China faces a tumult of confusion and frustration from millions of angry parents following the
crackdown of the Chinese Communist Party (CCP) on private schools and private tutoring.
The idea is ostensibly to reduce a part of the tremendous pressure Chinese children face as they
prepare for an extremely competitive school and high school life.
However, some analysts see an attempt to strengthen public school education in order to keep
the private sector in check, increase control of the state over school education with a view to
inculcate educational values the state deems fit, and reduce foreign influences, whatever they
may be, on children.
There is a bizarre explanation doing the rounds on the internet that the government may have
come down heavily on private tutoring in order to relieve the financial burden of parents so
that they could then think of having more children. China has recently announced a three-child
policy and is encouraging parents to have more children. The country’s population is stagnating
and people are effusing to have more than one child because of the expensive costs of bringing
them up and educating them.
The sudden changes ordered by the government have upset the education system with parents
finding themselves in a dilemma about continuing their children in private schools and, more
importantly, finding it difficult to locate private tutors for after-school coaching.
The changes were enforced at once, without preparing the massive education system to adapt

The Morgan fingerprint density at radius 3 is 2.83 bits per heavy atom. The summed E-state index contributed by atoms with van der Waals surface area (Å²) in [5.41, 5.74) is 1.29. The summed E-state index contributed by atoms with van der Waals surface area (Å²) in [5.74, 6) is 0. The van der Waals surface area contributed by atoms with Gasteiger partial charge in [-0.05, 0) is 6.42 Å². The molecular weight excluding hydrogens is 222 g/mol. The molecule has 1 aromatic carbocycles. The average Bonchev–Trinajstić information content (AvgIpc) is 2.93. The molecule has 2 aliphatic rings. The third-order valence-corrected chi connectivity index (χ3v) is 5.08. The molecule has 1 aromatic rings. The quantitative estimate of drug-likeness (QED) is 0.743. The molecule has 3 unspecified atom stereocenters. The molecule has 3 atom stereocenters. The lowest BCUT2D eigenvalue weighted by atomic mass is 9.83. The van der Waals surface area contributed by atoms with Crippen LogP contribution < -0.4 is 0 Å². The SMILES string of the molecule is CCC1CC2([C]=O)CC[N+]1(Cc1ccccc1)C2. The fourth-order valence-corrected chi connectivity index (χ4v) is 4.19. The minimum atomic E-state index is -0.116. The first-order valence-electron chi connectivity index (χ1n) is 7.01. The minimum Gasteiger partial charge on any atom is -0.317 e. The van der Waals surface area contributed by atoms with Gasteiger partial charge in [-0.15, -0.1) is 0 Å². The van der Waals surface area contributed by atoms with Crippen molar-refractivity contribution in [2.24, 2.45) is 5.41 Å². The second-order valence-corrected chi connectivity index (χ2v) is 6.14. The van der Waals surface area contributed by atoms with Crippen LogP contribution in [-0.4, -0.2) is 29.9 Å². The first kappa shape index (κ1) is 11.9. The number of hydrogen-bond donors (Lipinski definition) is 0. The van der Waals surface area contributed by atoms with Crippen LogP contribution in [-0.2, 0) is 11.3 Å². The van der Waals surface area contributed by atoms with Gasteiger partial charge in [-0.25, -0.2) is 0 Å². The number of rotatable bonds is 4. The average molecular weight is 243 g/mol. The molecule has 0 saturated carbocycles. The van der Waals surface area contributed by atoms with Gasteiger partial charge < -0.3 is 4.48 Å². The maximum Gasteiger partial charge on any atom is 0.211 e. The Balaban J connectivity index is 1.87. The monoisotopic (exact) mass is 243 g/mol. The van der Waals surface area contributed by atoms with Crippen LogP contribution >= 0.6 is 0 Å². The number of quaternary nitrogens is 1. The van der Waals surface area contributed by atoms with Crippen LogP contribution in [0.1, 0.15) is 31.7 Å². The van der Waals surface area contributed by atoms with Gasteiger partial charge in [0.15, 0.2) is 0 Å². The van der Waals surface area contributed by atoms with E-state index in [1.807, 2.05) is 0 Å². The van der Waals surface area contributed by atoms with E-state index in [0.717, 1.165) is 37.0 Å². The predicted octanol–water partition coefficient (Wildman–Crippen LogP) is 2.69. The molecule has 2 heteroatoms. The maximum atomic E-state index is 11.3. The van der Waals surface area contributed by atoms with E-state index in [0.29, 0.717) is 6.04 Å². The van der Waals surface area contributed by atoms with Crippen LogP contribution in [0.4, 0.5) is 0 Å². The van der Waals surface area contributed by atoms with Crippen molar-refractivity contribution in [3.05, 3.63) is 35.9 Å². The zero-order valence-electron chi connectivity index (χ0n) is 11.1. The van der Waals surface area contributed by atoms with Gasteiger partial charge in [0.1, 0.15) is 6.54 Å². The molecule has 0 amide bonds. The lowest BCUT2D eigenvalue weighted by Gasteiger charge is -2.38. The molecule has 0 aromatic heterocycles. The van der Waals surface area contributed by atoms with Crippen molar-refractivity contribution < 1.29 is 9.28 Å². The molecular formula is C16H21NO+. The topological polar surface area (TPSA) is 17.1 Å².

to them. The Gaokao examination – for admission to colleges – is extremely tough to crack
and high school students no longer have the benefit of private tutoring to prepare for the
The parents have protested in several Chinese cities but their complaints have fallen on deaf
ears. They are wary of taking the protests to the next level for fear of retaliation by the
The private education sector reforms are contained in a law titled “Law on the Promotion of
Private Education”. It prohibits foreign ownership of private compulsory education and
restricts “profiteering” of private schools.
The government simultaneously introduced a policy called “dual alleviation” to ban “for-profit
tutoring” or private tutoring. The name refers to twin benefits it claims to confer on the students
– reduction of their homework burden and after-school tutoring.
Private tutoring companies that teach school subjects must from now register as non-profits.
They can no longer raise capital from overseas investors or through public listings. Existing
companies will have to submit themselves to regulatory reviews and apply for licences. New
company applications will not be approved.
Online education companies together raised 103.4 billion yuan ($16 billion) from investors last
year. The industry was valued at 257.3 billion yuan in 2020. The Coronavirus pandemic that
led to the closure of all schools encouraged private tutoring as millions of students went online
for their studies. A consultancy predicted the market will break 1 trillion yuan by 2025.
School students in China are forced to cram education for 12 to 16 hours a day. Millions of